South County Hospital among best in state, nation for sepsis care

Published 08/01/2018

The Centers for Medicare and Medicaid (CMS) recently released a new set of hospital rankings that measures the timely and effective care given to patients who have sepsis infections. South County Hospital received a rating of 80 percent, according to CMS data, the highest in the state of Rhode Island, double that of the state average, and far exceeding the national average of 49 percent.

Sepsis care was recently added to the list of conditions that Medicare applies their hospital quality measurement. The quality measures show how often or how quickly hospitals give recommended treatments known to get the best results for people with certain common conditions. This information can help healthcare consumers compare which hospitals give recommended treatments the most as part of their overall care.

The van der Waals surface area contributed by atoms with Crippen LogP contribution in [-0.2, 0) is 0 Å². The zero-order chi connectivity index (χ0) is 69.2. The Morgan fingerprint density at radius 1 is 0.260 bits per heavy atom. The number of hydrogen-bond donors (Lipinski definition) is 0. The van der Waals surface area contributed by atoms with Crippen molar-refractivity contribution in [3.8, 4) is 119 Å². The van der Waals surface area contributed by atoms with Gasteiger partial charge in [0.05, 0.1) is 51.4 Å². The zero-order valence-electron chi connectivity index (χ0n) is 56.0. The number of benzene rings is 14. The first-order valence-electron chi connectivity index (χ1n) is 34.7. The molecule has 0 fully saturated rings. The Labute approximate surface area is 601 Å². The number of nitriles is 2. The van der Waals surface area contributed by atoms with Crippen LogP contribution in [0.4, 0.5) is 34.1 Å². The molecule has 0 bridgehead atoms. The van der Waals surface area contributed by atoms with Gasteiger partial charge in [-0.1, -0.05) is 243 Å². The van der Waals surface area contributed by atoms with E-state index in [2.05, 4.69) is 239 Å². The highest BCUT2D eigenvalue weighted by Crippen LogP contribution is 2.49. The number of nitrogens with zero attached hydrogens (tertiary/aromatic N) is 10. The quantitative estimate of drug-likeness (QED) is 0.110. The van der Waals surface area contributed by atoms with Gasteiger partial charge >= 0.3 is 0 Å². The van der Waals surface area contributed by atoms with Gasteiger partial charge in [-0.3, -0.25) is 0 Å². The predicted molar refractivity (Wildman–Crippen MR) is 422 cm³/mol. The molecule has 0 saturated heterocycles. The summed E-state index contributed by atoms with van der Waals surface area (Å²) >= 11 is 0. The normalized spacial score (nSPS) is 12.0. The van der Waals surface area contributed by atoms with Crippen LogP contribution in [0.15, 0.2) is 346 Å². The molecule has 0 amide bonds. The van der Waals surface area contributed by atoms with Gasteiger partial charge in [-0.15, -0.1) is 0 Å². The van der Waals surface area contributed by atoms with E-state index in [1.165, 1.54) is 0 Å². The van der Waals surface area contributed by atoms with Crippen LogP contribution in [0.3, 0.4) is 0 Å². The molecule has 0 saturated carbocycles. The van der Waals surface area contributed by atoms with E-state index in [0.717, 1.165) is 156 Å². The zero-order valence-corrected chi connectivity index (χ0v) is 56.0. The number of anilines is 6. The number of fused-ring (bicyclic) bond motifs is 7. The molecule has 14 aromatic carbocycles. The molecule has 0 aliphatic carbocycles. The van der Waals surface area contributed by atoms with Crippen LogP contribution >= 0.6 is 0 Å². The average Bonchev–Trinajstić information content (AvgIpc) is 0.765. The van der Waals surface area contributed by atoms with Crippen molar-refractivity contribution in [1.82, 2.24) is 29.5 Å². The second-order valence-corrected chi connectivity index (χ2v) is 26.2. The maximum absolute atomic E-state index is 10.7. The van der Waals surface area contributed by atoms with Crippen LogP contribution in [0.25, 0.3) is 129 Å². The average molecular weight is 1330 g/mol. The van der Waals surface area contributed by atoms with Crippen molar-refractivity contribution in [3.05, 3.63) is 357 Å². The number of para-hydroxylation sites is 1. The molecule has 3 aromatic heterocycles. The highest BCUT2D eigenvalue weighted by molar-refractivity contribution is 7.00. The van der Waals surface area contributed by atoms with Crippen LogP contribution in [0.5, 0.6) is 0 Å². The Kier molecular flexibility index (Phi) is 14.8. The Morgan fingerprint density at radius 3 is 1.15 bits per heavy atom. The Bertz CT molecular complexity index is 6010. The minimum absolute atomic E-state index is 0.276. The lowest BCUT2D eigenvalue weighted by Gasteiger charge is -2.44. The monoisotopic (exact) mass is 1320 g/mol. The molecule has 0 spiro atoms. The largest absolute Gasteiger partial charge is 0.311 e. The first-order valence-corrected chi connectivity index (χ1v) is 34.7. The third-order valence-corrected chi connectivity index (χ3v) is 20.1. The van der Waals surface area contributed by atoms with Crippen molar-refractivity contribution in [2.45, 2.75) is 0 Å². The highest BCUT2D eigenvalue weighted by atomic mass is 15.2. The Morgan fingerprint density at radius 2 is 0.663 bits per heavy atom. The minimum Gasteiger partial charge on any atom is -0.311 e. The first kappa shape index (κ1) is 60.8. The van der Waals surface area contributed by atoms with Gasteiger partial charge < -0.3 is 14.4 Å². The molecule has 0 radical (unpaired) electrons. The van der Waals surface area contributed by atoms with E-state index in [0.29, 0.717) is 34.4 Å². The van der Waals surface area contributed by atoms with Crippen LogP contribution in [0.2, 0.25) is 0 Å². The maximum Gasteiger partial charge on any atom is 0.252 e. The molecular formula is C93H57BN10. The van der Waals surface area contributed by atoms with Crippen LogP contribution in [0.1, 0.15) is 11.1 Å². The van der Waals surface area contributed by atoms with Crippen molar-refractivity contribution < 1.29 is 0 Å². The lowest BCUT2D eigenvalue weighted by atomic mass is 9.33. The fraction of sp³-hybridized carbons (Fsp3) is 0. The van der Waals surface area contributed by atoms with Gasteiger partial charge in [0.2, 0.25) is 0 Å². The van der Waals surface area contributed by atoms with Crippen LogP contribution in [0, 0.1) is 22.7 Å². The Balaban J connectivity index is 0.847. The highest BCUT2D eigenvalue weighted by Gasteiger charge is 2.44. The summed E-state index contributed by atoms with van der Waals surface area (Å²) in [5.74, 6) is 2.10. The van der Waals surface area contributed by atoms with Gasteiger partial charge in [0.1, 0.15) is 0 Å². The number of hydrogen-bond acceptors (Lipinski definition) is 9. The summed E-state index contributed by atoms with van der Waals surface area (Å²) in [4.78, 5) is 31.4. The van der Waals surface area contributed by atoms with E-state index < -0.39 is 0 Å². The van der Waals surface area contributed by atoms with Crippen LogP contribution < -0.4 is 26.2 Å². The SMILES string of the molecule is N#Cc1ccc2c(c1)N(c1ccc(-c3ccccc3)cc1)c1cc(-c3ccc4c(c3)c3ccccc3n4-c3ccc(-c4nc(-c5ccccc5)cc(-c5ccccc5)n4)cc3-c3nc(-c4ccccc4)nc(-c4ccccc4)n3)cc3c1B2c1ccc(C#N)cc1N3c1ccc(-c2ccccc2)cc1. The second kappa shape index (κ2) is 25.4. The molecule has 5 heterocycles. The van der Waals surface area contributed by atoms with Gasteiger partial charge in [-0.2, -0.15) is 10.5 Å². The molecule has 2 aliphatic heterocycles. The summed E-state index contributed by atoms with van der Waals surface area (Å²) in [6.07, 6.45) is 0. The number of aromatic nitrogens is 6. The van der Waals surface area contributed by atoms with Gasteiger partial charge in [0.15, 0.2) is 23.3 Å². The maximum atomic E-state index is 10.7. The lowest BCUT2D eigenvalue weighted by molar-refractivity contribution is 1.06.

Sepsis is a complication that occurs when a person’s body has an extreme response to an infection. It can cause damage to organs in the body and can be life-threatening if not treated. If sepsis becomes severe enough or develops into septic shock, the chances of dying from sepsis increase significantly.

Providing excellence in hospital quality and patient experience is part of the culture of South County Hospital, said Bobbie Fay, RN, director of critical care services.

“We collect data on every sepsis patient that comes into the hospital and try to see what we missed or can do better,” Ms. Fay said. “We emphasize a team approach, with the emergency department, ICU, hospitalists, lab and our performance improvement department, sending out monthly updates and soliciting feedback among the sepsis team.”

On average over 200,000 people in the United States die every year from sepsis. Anyone can develop sepsis, but older adults and people with weak immune systems have a higher risk for developing sepsis and a greater chance of dying from severe sepsis or septic shock.

Best practice guidelines show that early identification of sepsis and early appropriate care can lower the risk of death from sepsis.

Percentage of patients who received appropriate care for sepsis

  • South County Hospital - 80%
  • RI average - 40%
  • National average - 49%
(Source: Medicare.gov/hospital compare)